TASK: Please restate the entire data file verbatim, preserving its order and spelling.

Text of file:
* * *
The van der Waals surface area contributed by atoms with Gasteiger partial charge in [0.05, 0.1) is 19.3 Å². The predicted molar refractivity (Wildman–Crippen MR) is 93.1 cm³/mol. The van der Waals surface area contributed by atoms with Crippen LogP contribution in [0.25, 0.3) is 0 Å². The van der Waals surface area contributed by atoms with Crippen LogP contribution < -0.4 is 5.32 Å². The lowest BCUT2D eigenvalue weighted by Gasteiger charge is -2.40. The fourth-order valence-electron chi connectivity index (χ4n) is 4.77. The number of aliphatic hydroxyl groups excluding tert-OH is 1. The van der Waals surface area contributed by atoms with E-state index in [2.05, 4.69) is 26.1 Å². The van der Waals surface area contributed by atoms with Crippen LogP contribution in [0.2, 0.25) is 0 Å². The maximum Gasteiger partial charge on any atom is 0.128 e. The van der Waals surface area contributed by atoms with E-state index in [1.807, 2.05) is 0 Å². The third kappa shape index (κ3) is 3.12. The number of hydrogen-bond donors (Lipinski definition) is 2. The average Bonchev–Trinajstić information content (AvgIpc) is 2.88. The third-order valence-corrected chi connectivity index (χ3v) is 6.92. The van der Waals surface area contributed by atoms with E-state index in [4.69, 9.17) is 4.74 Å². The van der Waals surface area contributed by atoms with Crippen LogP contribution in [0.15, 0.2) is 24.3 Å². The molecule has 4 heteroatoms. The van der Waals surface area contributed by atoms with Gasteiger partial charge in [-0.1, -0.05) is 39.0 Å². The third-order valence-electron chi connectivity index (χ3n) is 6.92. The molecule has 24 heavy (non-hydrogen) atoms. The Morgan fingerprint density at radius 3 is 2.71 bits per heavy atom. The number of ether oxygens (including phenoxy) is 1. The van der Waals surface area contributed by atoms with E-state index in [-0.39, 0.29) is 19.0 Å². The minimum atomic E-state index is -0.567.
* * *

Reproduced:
The van der Waals surface area contributed by atoms with Gasteiger partial charge in [0.05, 0.1) is 19.3 Å². The predicted molar refractivity (Wildman–Crippen MR) is 93.1 cm³/mol. The van der Waals surface area contributed by atoms with Crippen LogP contribution in [0.25, 0.3) is 0 Å². The van der Waals surface area contributed by atoms with Crippen LogP contribution < -0.4 is 5.32 Å². The lowest BCUT2D eigenvalue weighted by Gasteiger charge is -2.40. The fourth-order valence-electron chi connectivity index (χ4n) is 4.77. The number of aliphatic hydroxyl groups excluding tert-OH is 1. The van der Waals surface area contributed by atoms with E-state index in [2.05, 4.69) is 26.1 Å². The van der Waals surface area contributed by atoms with Crippen LogP contribution in [0.2, 0.25) is 0 Å². The maximum Gasteiger partial charge on any atom is 0.128 e. The van der Waals surface area contributed by atoms with E-state index in [1.807, 2.05) is 0 Å². The third kappa shape index (κ3) is 3.12. The number of hydrogen-bond donors (Lipinski definition) is 2. The average Bonchev–Trinajstić information content (AvgIpc) is 2.88. The third-order valence-corrected chi connectivity index (χ3v) is 6.92. The van der Waals surface area contributed by atoms with E-state index in [4.69, 9.17) is 4.74 Å². The van der Waals surface area contributed by atoms with Crippen LogP contribution in [0.15, 0.2) is 24.3 Å². The molecule has 4 heteroatoms. The van der Waals surface area contributed by atoms with Gasteiger partial charge in [-0.1, -0.05) is 39.0 Å². The third-order valence-electron chi connectivity index (χ3n) is 6.92. The molecule has 24 heavy (non-hydrogen) atoms. The Morgan fingerprint density at radius 3 is 2.71 bits per heavy atom. The number of ether oxygens (including phenoxy) is 1. The van der Waals surface area contributed by atoms with E-state index in [-0.39, 0.29) is 19.0 Å². The minimum atomic E-state index is -0.567.